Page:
words William Wiles
When the Stirling Prize nominations were announced at the end of July, they included a surprise. One of the projects was not a building: it was BDP’s masterplan for part of central Liverpool, a scheme that included a number of different buildings by a variety of leading firms. Liverpool One, as the BDP project is called, is an exemplar of a new form of urbanism that has stealthily spread across the UK in the past two decades. It is an entirely private city district, built, owned, maintained and operated by the developer Grosvenor. Walking through its streets, you might feel that you are in the public realm, but you are in fact on private land and subject to Grosvenor’s rules.
This privatisation of British city streets is one of the main subjects of Anna Minton’s book Ground Control – it also covers housing policy and the so-called “Respect Agenda”, a variety of initiatives against petty crime and antisocial behaviour. This might sound like a rather diverse brief, and it is, but the uniting idea of the book is that the way we build and organise our cities is hurting our society. Although most crime is objectively falling, fear of crime continues to rise, as do rates of depression and anxiety. And places like Liverpool One are, Minton argues, at least partly responsible.
In privatised urban precincts like Liverpool One –the centres of Manchester and Newcastle and the Paddington Basin and Canary Wharf areas of London are other examples – rights ancient enough to be instinctive are overturned. Leafleting or taking photographs are restricted, and even being there might be frowned upon if one is young or does not plan on spending any money. The very idea of the street as a “public” place, in the full meaning of that word, is assaulted; what was the agora becomes part of the shop floor. These places are explicitly, cynically anti-urban. They sell themselves as being “clean and safe”, and in the process malign the rest of the city as being dirty and dangerous. They are engines of exclusion.
A similar story can be found in housing, as Minton reveals. New housing developments are increasingly walled and gated, and subject to an absurd system of police meddling under the name “Secured by Design”. “Secured by Design” limits the amount of shared public space and argues against having more than a single entry and exit point to a development. It’s a policy that creates residential fortresses, barricaded by “defensible space”, removed from the city. But, as Minton discovers, they are a spectacular failure – their residents not only feel more at risk of crime, it is possible that this manner of building can in some way aid criminals. Again, these developments constitute an attack on the idea of the city and remove what the late American urban theorist Jane Jacobs saw as the only effective crime-prevention device: street life. They are making British cities more divided and more fearful.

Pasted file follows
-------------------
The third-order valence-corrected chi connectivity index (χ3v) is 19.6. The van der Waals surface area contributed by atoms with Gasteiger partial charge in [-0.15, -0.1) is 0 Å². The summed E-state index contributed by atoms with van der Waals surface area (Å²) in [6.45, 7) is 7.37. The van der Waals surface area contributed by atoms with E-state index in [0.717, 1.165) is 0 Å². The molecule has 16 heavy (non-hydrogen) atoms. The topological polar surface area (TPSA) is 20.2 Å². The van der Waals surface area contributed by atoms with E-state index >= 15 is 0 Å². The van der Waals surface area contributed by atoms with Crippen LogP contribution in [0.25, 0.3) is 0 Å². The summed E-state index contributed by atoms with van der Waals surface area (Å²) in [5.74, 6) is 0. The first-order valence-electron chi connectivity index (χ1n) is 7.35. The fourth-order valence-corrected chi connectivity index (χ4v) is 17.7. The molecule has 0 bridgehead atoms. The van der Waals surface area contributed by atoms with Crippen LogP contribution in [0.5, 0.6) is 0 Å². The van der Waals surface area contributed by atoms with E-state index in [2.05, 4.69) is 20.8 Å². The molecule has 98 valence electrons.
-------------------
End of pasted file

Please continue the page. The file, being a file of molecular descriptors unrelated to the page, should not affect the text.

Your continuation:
There’s much else in Ground Control, including an examination of the government’s maddening Housing Market Renewal Pathfinders (which flatten whole districts of terraced housing to little useful effect) and a stomach-churning description of the “Respect Agenda”, the war on “hoodies” and youths in general. This last topic might sound as if it has less relevance to urban design, but Minton is right to include it. Instruments such as ASBOs, curfews, dispersal orders and the “Mosquito” – a gadget that emits a high-frequency noise inaudible to adults but distracting to young people, used to deter groups from loitering outside shops – are spatial in effect, driving certain sections of the population out of certain parts of the city.
Ground Control will make anyone who cares about the future of British cities very angry indeed. We are told – and this is certain to be repeated as New Labour wearily squares up for a confrontation with the electorate that it is near-certain to lose – that there has been an urban renaissance, a phenomenon with near-spiritual qualities. This book is an essential rejoinder to that particular lie. Behind the facade of regeneration is a frontal assault on the fabric and idea of the city, coupled with the bleeding death of civic democracy. As this attack is certain to be taken up with zeal under the next government, Ground Control also serves as a warning of things to come.
Ground Control, by Anna Minton, Penguin, £9.99